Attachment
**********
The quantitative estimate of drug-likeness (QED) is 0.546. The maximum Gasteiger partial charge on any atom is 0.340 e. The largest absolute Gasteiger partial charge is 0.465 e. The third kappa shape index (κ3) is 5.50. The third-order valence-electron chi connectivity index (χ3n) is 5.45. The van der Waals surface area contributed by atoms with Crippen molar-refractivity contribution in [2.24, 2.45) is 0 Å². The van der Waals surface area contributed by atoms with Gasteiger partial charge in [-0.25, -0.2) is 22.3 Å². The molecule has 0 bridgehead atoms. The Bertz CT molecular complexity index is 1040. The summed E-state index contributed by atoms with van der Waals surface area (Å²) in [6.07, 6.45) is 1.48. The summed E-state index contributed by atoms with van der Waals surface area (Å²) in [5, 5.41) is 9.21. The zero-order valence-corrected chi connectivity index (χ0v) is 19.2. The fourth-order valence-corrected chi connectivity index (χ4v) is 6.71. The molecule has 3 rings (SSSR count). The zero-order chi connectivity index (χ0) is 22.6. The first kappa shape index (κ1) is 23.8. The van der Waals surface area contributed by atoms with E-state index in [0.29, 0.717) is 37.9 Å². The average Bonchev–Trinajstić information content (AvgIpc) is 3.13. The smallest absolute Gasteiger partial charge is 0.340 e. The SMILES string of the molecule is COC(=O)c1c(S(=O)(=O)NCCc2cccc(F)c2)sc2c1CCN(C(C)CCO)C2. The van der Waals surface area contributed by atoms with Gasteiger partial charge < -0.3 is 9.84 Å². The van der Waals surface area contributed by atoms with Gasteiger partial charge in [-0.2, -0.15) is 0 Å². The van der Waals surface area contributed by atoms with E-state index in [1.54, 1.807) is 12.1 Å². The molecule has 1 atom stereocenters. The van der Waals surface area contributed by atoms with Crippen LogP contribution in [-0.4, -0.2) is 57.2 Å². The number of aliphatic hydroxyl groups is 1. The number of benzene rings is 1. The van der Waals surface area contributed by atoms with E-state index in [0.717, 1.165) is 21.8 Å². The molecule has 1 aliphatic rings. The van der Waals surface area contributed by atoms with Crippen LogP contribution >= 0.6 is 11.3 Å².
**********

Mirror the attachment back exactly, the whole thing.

The quantitative estimate of drug-likeness (QED) is 0.546. The maximum Gasteiger partial charge on any atom is 0.340 e. The largest absolute Gasteiger partial charge is 0.465 e. The third kappa shape index (κ3) is 5.50. The third-order valence-electron chi connectivity index (χ3n) is 5.45. The van der Waals surface area contributed by atoms with Crippen molar-refractivity contribution in [2.24, 2.45) is 0 Å². The van der Waals surface area contributed by atoms with Gasteiger partial charge in [-0.25, -0.2) is 22.3 Å². The molecule has 0 bridgehead atoms. The Bertz CT molecular complexity index is 1040. The summed E-state index contributed by atoms with van der Waals surface area (Å²) in [6.07, 6.45) is 1.48. The summed E-state index contributed by atoms with van der Waals surface area (Å²) in [5, 5.41) is 9.21. The zero-order valence-corrected chi connectivity index (χ0v) is 19.2. The fourth-order valence-corrected chi connectivity index (χ4v) is 6.71. The molecule has 3 rings (SSSR count). The zero-order chi connectivity index (χ0) is 22.6. The first kappa shape index (κ1) is 23.8. The van der Waals surface area contributed by atoms with E-state index in [0.29, 0.717) is 37.9 Å². The average Bonchev–Trinajstić information content (AvgIpc) is 3.13. The smallest absolute Gasteiger partial charge is 0.340 e. The SMILES string of the molecule is COC(=O)c1c(S(=O)(=O)NCCc2cccc(F)c2)sc2c1CCN(C(C)CCO)C2. The van der Waals surface area contributed by atoms with Gasteiger partial charge < -0.3 is 9.84 Å². The van der Waals surface area contributed by atoms with Gasteiger partial charge in [-0.2, -0.15) is 0 Å². The van der Waals surface area contributed by atoms with E-state index in [1.54, 1.807) is 12.1 Å². The molecule has 1 atom stereocenters. The van der Waals surface area contributed by atoms with Crippen LogP contribution in [-0.4, -0.2) is 57.2 Å². The number of aliphatic hydroxyl groups is 1. The number of benzene rings is 1. The van der Waals surface area contributed by atoms with E-state index in [0.717, 1.165) is 21.8 Å². The molecule has 1 aliphatic rings. The van der Waals surface area contributed by atoms with Crippen LogP contribution >= 0.6 is 11.3 Å².